Should you contribute to your RRSP or pay down debt?

September 22, 2014 at 11:14 am Leave a comment

rrspWhen it comes to money decisions, it can be hard to figure out the right thing to do. Money is about power, emotion, morality, and security, among other things. The Financial Post’s Melissa Leong gathers experts to weigh in on a financial quandary.

This week’s question: Should you contribute to your RRSP or pay down debt?

Bruce Sellery, personal finance expert and author of The Moolala Guide to Rockin’ Your RRSP: There are two factors to consider here: math and mindset. In today’s ultra-low interest rate environment, there isn’t a very big incentive to pay down your mortgage. If you put your extra cash there, you’ll “earn” a guaranteed return equal to your mortgage rate, say 3.0%. If, instead, you put the money into your RRSP and invest it in the stock market through a low-cost fund, your after-tax return over time could be, say, 4.5%. Not great, but better. Plus, the higher tax refund you’ll receive can go to debt repayment or right back into your RRSP. And you’ll be diversifying your assets so that you are not so reliant on the health of the housing market. All that said, your mindset matters too. The stock market is by no means guaranteed. Some people simply sleep better at night knowing that they are plugging away at their mortgage.

Now, if you’re carrying high-interest credit card debt, the answer is much simpler. Pay. Down. The. Debt. Eliminating that 15-20% interest payment is much better math than contributing to your RRSP. And your mind will rest easier too.

Jason Heath, fee-only certified financial planner: Like many financial decisions, it depends. If you have debt besides your mortgage, especially an unsecured line of credit, a bank car loan or credit card debt, I’d lean towards paying those off first. If you’re in a low tax bracket, that’s another reason to lean towards debt repayment. If you’re a conservative investor, consider debt over RRSPs. But if you’re in a higher tax bracket, have a reasonable risk tolerance and your debt is mostly just mortgage debt, RRSP contributions are likely to give you a higher net worth 20 years down the road than paying down your mortgage.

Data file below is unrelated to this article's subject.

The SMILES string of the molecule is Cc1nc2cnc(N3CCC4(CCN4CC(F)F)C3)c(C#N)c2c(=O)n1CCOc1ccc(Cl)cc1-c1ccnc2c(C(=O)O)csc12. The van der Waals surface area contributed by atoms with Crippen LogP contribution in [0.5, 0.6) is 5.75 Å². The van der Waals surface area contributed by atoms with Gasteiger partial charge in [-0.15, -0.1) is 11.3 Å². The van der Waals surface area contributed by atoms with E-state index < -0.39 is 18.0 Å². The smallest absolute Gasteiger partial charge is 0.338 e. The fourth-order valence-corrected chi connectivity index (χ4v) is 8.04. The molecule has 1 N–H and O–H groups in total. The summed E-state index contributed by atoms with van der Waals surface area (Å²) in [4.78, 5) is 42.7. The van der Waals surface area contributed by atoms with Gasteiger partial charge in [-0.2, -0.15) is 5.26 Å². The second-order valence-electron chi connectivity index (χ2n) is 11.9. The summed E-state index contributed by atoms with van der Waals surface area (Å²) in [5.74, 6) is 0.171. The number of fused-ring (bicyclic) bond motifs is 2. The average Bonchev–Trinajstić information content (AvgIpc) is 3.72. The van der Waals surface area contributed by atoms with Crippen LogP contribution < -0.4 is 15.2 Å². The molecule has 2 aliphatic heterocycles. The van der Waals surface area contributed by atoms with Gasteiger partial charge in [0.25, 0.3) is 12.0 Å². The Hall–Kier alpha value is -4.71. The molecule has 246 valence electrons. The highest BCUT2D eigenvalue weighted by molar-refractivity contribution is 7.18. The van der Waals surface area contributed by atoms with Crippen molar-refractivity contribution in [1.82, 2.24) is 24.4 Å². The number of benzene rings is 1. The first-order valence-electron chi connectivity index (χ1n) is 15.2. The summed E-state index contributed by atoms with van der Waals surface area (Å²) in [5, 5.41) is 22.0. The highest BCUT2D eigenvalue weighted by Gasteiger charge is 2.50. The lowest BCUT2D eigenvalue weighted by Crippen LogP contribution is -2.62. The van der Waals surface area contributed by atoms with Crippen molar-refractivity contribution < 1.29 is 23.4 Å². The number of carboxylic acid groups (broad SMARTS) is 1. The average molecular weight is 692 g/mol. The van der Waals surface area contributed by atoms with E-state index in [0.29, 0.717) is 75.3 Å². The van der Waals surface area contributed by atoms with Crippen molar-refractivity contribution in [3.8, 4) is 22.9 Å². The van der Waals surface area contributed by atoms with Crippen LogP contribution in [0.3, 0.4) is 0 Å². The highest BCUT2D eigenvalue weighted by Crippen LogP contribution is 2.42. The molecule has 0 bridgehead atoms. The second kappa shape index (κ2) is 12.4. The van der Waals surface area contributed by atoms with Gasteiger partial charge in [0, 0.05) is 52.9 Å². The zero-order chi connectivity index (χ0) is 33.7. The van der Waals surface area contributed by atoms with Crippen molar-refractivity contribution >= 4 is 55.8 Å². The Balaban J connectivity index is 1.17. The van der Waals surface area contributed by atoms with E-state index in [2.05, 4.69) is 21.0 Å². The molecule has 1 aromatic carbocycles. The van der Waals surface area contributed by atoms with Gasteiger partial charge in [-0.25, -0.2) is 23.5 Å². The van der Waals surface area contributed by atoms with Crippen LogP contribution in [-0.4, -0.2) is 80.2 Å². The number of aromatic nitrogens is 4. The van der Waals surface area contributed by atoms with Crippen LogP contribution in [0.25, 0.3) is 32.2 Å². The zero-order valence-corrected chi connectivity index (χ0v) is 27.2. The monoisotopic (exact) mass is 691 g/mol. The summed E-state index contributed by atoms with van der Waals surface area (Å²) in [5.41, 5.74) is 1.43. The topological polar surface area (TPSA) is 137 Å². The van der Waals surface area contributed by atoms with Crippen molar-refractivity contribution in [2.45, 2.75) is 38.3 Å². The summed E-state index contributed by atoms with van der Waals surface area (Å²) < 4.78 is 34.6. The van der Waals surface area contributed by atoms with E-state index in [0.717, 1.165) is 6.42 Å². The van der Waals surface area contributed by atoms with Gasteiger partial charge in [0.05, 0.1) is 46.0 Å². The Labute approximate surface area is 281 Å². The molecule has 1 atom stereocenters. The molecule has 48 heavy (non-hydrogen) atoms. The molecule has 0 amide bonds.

Evelyn Jacks, president of Knowledge Bureau and author of 51 books on tax preparation:You always want to manage the use of expensive consumer debt and long-term mortgage debt by paying it down as quickly as possible, especially because the interest is usually not deductible.  But the dilemma for most people, especially those who live paycheque to paycheque, is where to find new money? If you have taxable income, do both – contribute to an RRSP and then use the tax savings to pay down debt. The RRSP provides a number of opportunities: it immediately creates “found money” that otherwise would be lost to taxation; the money can be withdrawn tax-free under the RRSP Home Buyers’ Plan or Lifelong Learning Plan (as long as you pay it back as required); and there is an opportunity to fund a spousal RRSP in the case of couples, which can facilitate retirement income planning before income splitting opportunities are available at age 65.

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